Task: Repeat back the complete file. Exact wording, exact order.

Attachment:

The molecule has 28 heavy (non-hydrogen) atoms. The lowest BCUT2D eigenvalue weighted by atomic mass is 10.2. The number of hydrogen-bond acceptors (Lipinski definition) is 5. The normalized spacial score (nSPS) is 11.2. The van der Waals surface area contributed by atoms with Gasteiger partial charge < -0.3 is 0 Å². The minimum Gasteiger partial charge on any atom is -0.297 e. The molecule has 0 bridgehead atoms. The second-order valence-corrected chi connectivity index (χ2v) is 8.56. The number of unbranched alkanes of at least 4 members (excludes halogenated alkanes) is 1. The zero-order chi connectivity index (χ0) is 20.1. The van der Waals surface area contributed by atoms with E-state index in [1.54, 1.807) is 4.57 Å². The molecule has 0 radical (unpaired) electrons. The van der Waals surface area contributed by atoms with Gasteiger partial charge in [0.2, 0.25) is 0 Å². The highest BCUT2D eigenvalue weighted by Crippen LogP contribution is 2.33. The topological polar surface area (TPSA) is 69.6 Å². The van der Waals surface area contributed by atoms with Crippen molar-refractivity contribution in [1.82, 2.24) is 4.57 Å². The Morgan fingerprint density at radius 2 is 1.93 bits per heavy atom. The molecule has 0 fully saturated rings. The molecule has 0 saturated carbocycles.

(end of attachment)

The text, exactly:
The molecule has 28 heavy (non-hydrogen) atoms. The lowest BCUT2D eigenvalue weighted by atomic mass is 10.2. The number of hydrogen-bond acceptors (Lipinski definition) is 5. The normalized spacial score (nSPS) is 11.2. The van der Waals surface area contributed by atoms with Gasteiger partial charge < -0.3 is 0 Å². The minimum Gasteiger partial charge on any atom is -0.297 e. The molecule has 0 bridgehead atoms. The second-order valence-corrected chi connectivity index (χ2v) is 8.56. The number of unbranched alkanes of at least 4 members (excludes halogenated alkanes) is 1. The zero-order chi connectivity index (χ0) is 20.1. The van der Waals surface area contributed by atoms with E-state index in [1.54, 1.807) is 4.57 Å². The molecule has 0 radical (unpaired) electrons. The van der Waals surface area contributed by atoms with Gasteiger partial charge in [0.2, 0.25) is 0 Å². The highest BCUT2D eigenvalue weighted by Crippen LogP contribution is 2.33. The topological polar surface area (TPSA) is 69.6 Å². The van der Waals surface area contributed by atoms with Crippen molar-refractivity contribution in [1.82, 2.24) is 4.57 Å². The Morgan fingerprint density at radius 2 is 1.93 bits per heavy atom. The molecule has 0 fully saturated rings. The molecule has 0 saturated carbocycles.